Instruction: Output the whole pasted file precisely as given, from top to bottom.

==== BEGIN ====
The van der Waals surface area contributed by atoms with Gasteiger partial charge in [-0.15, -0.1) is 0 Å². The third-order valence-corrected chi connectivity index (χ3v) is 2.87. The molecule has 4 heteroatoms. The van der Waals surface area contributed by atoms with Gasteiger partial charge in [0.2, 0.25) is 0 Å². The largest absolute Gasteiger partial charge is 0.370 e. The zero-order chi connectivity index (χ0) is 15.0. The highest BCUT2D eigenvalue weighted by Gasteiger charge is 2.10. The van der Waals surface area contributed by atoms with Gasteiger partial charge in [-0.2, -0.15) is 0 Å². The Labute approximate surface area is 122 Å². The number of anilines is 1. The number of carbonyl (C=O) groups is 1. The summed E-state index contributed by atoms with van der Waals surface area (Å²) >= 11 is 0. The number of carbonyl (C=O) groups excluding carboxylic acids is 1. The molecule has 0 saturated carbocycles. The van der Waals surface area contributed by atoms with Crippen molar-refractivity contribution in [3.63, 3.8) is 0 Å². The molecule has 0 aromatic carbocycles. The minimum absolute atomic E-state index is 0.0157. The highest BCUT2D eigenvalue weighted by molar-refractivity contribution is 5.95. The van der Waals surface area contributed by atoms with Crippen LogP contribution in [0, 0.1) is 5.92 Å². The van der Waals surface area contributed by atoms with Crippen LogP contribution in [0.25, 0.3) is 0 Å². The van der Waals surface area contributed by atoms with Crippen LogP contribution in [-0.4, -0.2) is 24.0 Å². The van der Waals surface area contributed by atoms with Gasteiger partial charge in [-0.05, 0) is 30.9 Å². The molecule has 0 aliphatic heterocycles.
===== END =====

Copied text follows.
The van der Waals surface area contributed by atoms with Gasteiger partial charge in [-0.15, -0.1) is 0 Å². The third-order valence-corrected chi connectivity index (χ3v) is 2.87. The molecule has 4 heteroatoms. The van der Waals surface area contributed by atoms with Gasteiger partial charge in [0.2, 0.25) is 0 Å². The largest absolute Gasteiger partial charge is 0.370 e. The zero-order chi connectivity index (χ0) is 15.0. The highest BCUT2D eigenvalue weighted by Gasteiger charge is 2.10. The van der Waals surface area contributed by atoms with Gasteiger partial charge in [-0.2, -0.15) is 0 Å². The Labute approximate surface area is 122 Å². The number of anilines is 1. The number of carbonyl (C=O) groups is 1. The summed E-state index contributed by atoms with van der Waals surface area (Å²) >= 11 is 0. The number of carbonyl (C=O) groups excluding carboxylic acids is 1. The molecule has 0 saturated carbocycles. The van der Waals surface area contributed by atoms with Crippen molar-refractivity contribution in [3.63, 3.8) is 0 Å². The molecule has 0 aromatic carbocycles. The minimum absolute atomic E-state index is 0.0157. The highest BCUT2D eigenvalue weighted by molar-refractivity contribution is 5.95. The van der Waals surface area contributed by atoms with Crippen LogP contribution in [0, 0.1) is 5.92 Å². The van der Waals surface area contributed by atoms with Crippen LogP contribution in [0.25, 0.3) is 0 Å². The van der Waals surface area contributed by atoms with Crippen LogP contribution in [-0.4, -0.2) is 24.0 Å². The van der Waals surface area contributed by atoms with Gasteiger partial charge in [-0.05, 0) is 30.9 Å². The molecule has 0 aliphatic heterocycles.